Over the mountain to home Mak goes

What was different was the intermingling of song and dance and puppetry. The one large puppet was the sheep, and he (or she) was done with sticks and reminded me of the way a cat will respond to its beloved staff-friends. Its head was all nudge. At different junctures, for example, after Mak ferrets away the sheep while the three trusting shepherds lie asleep, there is a quick set up of a temporary arch and two puppets representing Mak and the sheep are seen traversing hills and valleys to get back to Gill at home spinning. When the shepherds discover that the baby in the cradle is a sheep and elect to toss Mak in a blanket, a large blanket is suddenly there with a puppet tossed up and down. The three shepherds, Coll, the most articulate (Louis E Davis), Daw (Megan Graves, she was a young Juliet in a Romeo and Juliet play I saw at the Folger a few years ago), and Gib (Matthew R. Wilson) are turned into puppets traversing the snow. This is the kind of thing done in the recent Sense and Sensibility: really taking advantage of the live performance aspect of play-making. There is a rolling machine turned and turned to make high winds of a tempest, and the actors twirl ribbons across the stage to make a storm. You could not do this in a film.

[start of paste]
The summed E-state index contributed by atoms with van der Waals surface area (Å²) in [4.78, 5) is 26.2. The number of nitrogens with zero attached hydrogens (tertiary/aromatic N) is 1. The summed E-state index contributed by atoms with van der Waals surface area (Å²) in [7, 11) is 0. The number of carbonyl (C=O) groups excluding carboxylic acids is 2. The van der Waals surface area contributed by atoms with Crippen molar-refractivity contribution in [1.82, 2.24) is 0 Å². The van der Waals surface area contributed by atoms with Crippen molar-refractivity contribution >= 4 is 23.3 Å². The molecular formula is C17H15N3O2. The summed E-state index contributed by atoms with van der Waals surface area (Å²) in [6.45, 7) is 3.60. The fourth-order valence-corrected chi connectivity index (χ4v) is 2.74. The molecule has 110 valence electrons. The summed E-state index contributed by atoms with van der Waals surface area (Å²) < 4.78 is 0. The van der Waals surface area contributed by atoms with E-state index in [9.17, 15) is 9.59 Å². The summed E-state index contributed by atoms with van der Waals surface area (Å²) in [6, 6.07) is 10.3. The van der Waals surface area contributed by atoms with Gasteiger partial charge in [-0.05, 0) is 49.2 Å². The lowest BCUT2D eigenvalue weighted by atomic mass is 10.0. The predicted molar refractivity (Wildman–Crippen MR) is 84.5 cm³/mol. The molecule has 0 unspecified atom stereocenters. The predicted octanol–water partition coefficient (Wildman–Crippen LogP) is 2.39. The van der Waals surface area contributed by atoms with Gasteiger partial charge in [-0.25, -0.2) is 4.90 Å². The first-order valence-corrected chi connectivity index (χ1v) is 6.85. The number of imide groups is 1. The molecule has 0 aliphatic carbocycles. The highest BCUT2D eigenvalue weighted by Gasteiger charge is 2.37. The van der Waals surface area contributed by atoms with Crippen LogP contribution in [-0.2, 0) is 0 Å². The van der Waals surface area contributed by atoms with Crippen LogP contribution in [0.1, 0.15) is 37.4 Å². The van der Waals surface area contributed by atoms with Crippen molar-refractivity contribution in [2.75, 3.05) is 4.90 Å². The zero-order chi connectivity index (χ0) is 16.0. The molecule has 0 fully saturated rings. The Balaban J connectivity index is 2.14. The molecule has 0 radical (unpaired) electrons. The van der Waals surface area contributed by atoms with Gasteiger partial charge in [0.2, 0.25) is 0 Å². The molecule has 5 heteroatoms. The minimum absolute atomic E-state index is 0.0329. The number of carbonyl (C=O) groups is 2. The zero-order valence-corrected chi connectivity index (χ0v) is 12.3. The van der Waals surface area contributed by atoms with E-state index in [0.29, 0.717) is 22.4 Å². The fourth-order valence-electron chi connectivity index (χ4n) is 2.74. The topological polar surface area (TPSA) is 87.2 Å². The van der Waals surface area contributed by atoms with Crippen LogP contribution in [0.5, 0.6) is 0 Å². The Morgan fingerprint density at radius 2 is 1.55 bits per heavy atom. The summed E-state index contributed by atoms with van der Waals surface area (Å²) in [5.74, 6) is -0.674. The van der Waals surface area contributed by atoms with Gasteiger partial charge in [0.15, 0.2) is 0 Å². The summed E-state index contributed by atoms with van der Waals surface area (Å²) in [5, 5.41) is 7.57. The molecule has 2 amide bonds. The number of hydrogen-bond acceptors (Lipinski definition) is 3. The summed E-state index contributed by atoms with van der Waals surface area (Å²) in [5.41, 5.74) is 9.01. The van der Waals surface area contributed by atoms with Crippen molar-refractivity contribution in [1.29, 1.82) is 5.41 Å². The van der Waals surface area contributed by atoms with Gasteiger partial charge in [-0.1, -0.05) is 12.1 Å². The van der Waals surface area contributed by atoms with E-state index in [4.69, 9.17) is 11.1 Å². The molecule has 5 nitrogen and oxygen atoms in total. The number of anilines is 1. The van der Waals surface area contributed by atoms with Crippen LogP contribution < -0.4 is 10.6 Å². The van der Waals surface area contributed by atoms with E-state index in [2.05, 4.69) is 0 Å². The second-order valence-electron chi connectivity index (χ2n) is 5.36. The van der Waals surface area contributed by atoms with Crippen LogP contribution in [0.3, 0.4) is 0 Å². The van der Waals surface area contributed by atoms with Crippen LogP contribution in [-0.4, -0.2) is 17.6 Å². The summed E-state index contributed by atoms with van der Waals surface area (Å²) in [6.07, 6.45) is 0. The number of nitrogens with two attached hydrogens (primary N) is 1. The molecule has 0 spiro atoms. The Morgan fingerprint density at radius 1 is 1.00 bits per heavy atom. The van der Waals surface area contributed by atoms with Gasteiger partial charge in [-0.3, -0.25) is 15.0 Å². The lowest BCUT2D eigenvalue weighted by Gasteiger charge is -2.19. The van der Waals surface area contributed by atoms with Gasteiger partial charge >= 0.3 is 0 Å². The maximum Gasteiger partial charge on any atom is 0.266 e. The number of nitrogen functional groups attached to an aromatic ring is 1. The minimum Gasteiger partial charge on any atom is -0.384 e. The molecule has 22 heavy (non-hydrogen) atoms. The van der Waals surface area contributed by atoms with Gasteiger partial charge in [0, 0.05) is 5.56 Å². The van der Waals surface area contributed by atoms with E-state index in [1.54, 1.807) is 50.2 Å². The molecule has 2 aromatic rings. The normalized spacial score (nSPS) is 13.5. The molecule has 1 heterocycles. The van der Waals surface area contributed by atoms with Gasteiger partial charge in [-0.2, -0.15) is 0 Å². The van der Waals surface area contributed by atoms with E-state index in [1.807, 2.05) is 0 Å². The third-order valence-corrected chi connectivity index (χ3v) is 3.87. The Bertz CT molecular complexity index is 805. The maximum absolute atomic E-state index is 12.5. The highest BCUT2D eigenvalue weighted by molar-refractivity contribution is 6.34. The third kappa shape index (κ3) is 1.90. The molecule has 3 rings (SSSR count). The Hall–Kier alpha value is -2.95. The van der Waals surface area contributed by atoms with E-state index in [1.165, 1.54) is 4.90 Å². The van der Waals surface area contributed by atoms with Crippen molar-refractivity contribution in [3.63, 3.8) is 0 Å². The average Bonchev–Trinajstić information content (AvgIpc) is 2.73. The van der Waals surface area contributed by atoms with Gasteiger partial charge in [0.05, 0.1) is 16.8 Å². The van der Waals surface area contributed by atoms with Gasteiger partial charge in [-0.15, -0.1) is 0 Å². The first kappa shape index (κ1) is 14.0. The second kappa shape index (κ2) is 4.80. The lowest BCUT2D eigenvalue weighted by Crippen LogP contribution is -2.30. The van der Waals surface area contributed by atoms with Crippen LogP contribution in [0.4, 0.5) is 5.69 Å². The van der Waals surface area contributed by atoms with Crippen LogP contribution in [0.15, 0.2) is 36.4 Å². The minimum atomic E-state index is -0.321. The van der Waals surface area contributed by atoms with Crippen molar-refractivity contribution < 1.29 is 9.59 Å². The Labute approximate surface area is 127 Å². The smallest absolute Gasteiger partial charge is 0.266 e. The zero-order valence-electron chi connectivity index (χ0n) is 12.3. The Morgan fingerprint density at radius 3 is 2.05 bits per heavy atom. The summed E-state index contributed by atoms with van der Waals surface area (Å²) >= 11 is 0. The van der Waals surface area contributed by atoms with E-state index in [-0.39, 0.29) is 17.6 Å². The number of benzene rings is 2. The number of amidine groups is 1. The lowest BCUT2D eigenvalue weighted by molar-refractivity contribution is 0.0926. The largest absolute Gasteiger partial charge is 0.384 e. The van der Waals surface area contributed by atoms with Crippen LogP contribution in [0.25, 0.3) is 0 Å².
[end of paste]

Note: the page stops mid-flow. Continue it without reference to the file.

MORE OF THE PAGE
I like Renaissance music very much, and as at previous concerts for the last few years, there were guest artists: particularly felicitious is Brian Kay on the lute, performing love music in a melancholy moving way. Daniel Meyers plays various instruments but I remember best what looked like a Renaissance flute; and of course Eisenstein. The ending in the coming of the angel to tell Mary she is carry the “god-head” — a dea ex machina from the balcony sung by an opera soprano (Emily Noel, who sang two other individual songs)